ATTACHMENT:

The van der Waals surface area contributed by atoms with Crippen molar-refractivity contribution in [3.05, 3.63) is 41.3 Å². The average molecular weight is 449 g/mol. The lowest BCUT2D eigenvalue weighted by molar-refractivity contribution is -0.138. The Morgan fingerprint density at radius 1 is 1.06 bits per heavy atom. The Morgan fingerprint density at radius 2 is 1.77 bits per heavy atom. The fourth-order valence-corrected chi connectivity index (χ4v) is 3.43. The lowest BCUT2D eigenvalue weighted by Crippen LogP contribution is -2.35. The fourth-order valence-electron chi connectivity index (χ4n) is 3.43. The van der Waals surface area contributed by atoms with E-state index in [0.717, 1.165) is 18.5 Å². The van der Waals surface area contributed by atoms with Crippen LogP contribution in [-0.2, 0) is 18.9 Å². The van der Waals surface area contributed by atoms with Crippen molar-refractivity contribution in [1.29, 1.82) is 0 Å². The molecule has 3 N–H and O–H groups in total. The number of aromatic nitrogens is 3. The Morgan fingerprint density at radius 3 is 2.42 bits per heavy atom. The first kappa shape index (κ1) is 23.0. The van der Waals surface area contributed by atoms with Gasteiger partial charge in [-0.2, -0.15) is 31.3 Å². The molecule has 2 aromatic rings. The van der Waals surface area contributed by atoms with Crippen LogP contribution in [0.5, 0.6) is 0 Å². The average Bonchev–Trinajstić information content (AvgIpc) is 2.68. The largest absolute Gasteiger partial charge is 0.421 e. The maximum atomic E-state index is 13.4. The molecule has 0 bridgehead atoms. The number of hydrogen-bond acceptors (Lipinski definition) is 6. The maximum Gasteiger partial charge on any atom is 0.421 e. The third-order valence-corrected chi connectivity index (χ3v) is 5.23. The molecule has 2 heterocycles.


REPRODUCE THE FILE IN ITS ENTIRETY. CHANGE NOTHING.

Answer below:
The van der Waals surface area contributed by atoms with Crippen molar-refractivity contribution in [3.05, 3.63) is 41.3 Å². The average molecular weight is 449 g/mol. The lowest BCUT2D eigenvalue weighted by molar-refractivity contribution is -0.138. The Morgan fingerprint density at radius 1 is 1.06 bits per heavy atom. The Morgan fingerprint density at radius 2 is 1.77 bits per heavy atom. The fourth-order valence-corrected chi connectivity index (χ4v) is 3.43. The lowest BCUT2D eigenvalue weighted by Crippen LogP contribution is -2.35. The fourth-order valence-electron chi connectivity index (χ4n) is 3.43. The van der Waals surface area contributed by atoms with E-state index in [0.717, 1.165) is 18.5 Å². The van der Waals surface area contributed by atoms with Crippen LogP contribution in [-0.2, 0) is 18.9 Å². The van der Waals surface area contributed by atoms with Crippen molar-refractivity contribution in [1.29, 1.82) is 0 Å². The molecule has 3 N–H and O–H groups in total. The number of aromatic nitrogens is 3. The Morgan fingerprint density at radius 3 is 2.42 bits per heavy atom. The first kappa shape index (κ1) is 23.0. The van der Waals surface area contributed by atoms with Gasteiger partial charge in [-0.2, -0.15) is 31.3 Å². The molecule has 2 aromatic rings. The van der Waals surface area contributed by atoms with Crippen LogP contribution in [0.5, 0.6) is 0 Å². The average Bonchev–Trinajstić information content (AvgIpc) is 2.68. The largest absolute Gasteiger partial charge is 0.421 e. The maximum atomic E-state index is 13.4. The molecule has 0 bridgehead atoms. The number of hydrogen-bond acceptors (Lipinski definition) is 6. The maximum Gasteiger partial charge on any atom is 0.421 e. The third-order valence-corrected chi connectivity index (χ3v) is 5.23. The molecule has 2 heterocycles.